Hypnotism – How and Why it Works 2018-11-19T11:09:04-08:00

Hypnotism Works – Here’s Why


hypnotism works


When a client of mine stops smoking or loses weight or stops biting his finger nails, it’s evident: he or she has experienced the power of hypnosis. Whether or not you understand why hypnotism works, it does.

Yet some persons would like to know how and why hypnotism works in the many ways it can There are at least two ways of explaining the efficacy of hypnosis

The Unconscious Explanatory Model

Almost everyone has heard of the unconscious and conscious mind. The conscious mind is how we typically know ourselves as we go throughout the day. it is the mind which we consciously experience. Yet there is more to what we are than what we are conscious of at any moment. Prior to reading these following words, you conscious mind was unaware of how much 2 + 2 equals. Where was that knowledge until it became conscious? In the unconscious or “not conscious” mind.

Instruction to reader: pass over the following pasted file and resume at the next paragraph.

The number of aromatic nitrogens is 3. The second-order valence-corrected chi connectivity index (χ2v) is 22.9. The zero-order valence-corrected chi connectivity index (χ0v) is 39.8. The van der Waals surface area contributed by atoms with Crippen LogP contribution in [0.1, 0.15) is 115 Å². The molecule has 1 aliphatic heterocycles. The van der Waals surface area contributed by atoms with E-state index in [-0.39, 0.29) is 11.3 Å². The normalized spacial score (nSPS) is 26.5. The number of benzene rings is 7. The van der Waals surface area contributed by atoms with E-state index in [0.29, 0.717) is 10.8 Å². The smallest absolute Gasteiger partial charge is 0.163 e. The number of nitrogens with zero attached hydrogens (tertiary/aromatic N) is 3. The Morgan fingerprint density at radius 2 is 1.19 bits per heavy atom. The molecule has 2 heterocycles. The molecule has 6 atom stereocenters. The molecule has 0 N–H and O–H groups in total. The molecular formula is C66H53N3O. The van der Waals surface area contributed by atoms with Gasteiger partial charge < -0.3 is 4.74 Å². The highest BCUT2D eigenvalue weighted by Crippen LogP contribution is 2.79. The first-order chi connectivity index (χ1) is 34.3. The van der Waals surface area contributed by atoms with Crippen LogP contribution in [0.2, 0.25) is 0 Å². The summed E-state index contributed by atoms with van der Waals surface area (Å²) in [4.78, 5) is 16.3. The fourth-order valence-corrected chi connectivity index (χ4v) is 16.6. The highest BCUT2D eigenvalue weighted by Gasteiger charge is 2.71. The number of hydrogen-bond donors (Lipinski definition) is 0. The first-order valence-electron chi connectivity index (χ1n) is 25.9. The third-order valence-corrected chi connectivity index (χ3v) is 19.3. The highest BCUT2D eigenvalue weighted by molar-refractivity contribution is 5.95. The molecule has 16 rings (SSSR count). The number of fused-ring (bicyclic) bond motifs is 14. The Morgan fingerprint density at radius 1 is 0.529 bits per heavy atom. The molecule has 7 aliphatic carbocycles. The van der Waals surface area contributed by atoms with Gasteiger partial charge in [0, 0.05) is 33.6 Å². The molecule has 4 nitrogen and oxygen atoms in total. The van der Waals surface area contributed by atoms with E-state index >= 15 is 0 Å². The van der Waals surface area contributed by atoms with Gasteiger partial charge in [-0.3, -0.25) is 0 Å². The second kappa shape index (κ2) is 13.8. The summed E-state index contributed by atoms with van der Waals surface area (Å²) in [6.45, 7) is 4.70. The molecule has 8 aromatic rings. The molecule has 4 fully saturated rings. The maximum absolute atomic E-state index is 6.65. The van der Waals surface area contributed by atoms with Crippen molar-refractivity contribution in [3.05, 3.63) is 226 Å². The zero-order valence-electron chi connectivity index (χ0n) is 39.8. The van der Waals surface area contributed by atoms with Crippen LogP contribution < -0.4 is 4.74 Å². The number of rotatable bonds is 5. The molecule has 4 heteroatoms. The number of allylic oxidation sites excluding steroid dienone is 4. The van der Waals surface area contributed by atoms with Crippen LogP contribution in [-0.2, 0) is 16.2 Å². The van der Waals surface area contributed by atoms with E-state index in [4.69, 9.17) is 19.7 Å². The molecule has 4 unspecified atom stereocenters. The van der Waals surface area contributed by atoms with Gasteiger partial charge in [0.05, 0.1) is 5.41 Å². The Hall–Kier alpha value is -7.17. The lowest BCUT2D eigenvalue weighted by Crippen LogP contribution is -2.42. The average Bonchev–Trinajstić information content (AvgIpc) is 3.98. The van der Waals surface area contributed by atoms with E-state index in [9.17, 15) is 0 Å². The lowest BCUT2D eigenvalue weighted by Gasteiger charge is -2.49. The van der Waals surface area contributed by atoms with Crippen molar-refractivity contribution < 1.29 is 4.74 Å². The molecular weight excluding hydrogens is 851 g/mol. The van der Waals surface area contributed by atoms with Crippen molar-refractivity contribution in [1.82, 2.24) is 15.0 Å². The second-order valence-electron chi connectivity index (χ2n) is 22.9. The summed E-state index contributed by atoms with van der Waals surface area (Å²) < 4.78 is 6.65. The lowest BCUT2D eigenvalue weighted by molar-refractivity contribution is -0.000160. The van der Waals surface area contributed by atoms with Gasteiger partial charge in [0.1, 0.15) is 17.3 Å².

The unconscious stores your memories, knowledge, habits, and much more. In hypnotic trance, your critical thinking ability is softened. This allows hypnotic suggestions to more directly influence and change the contents of your unconscious mind. If a person wants to stop smoking, then the hypnotist will give a variety of suggestions related to stop smoking, affecting a change in the unconscious related to smoking.

The Neuroplasticity Model

The new science of neuroplasticity offers a more contemporary explanation of how hypnotism works. Persons growing up before the mid 1990s were raised with the belief that when a person reached physical maturity, the brain was pretty much “frozen” in place. The brain did not change.

Yet research into how stroke survivors and brain-injured persons were able to regain functioning reveals how amazingly dynamic the brain really is. The brain does change! Your brain can almost ceaselessly create new synaptic connections and even new neurons when given adequate stimulation. Your brain is changeable, malleable, plastic in its capability of changing structure.

The primary stimulus which creates new synaptic connections or neurons is experience. Experiences which are novel, emotionally charged, or repeated can change brain structure. How interesting then, that since the earliest days of hypnosis, one of the key tenets of how to give successful hypnotic suggestions was to repeat your suggestions.

I am confident that just as an emotionally stimulating conversation can create new synaptic connections, so too can effective hypnotic suggestions. I look forward to research in this area.